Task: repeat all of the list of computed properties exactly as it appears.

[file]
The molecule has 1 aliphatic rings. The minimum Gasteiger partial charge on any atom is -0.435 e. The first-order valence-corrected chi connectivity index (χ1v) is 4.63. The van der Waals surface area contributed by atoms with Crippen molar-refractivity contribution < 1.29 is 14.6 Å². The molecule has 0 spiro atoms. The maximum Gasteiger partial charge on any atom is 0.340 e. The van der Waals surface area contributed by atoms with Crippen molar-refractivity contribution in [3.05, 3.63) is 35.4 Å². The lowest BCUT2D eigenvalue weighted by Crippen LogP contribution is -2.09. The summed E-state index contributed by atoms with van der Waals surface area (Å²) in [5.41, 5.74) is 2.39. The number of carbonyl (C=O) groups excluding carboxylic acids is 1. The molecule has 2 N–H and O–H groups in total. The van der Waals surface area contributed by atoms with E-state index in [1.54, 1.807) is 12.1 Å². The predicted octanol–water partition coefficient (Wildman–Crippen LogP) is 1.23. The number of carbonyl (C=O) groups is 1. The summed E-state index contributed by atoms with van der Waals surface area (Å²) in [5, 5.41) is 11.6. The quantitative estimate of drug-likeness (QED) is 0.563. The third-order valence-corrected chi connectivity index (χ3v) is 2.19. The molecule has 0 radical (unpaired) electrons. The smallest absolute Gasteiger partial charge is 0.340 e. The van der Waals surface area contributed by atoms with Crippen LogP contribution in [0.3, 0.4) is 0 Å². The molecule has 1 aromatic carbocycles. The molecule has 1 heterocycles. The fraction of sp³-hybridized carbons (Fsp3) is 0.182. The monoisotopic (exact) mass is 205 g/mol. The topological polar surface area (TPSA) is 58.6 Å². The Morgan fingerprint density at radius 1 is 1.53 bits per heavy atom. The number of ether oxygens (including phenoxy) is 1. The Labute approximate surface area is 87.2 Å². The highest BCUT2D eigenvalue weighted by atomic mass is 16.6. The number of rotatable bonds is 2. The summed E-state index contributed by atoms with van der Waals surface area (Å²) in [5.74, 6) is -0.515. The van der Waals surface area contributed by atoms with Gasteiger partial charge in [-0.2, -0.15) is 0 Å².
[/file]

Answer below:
The molecule has 1 aliphatic rings. The minimum Gasteiger partial charge on any atom is -0.435 e. The first-order valence-corrected chi connectivity index (χ1v) is 4.63. The van der Waals surface area contributed by atoms with Crippen molar-refractivity contribution < 1.29 is 14.6 Å². The molecule has 0 spiro atoms. The maximum Gasteiger partial charge on any atom is 0.340 e. The van der Waals surface area contributed by atoms with Crippen molar-refractivity contribution in [3.05, 3.63) is 35.4 Å². The lowest BCUT2D eigenvalue weighted by Crippen LogP contribution is -2.09. The summed E-state index contributed by atoms with van der Waals surface area (Å²) in [5.41, 5.74) is 2.39. The number of carbonyl (C=O) groups excluding carboxylic acids is 1. The molecule has 2 N–H and O–H groups in total. The van der Waals surface area contributed by atoms with E-state index in [1.54, 1.807) is 12.1 Å². The predicted octanol–water partition coefficient (Wildman–Crippen LogP) is 1.23. The number of carbonyl (C=O) groups is 1. The summed E-state index contributed by atoms with van der Waals surface area (Å²) in [5, 5.41) is 11.6. The quantitative estimate of drug-likeness (QED) is 0.563. The third-order valence-corrected chi connectivity index (χ3v) is 2.19. The molecule has 0 radical (unpaired) electrons. The smallest absolute Gasteiger partial charge is 0.340 e. The van der Waals surface area contributed by atoms with Crippen LogP contribution in [0.3, 0.4) is 0 Å². The molecule has 1 aromatic carbocycles. The molecule has 1 heterocycles. The fraction of sp³-hybridized carbons (Fsp3) is 0.182. The monoisotopic (exact) mass is 205 g/mol. The topological polar surface area (TPSA) is 58.6 Å². The Morgan fingerprint density at radius 1 is 1.53 bits per heavy atom. The number of ether oxygens (including phenoxy) is 1. The Labute approximate surface area is 87.2 Å². The highest BCUT2D eigenvalue weighted by atomic mass is 16.6. The number of rotatable bonds is 2. The summed E-state index contributed by atoms with van der Waals surface area (Å²) in [5.74, 6) is -0.515. The van der Waals surface area contributed by atoms with Gasteiger partial charge in [-0.2, -0.15) is 0 Å².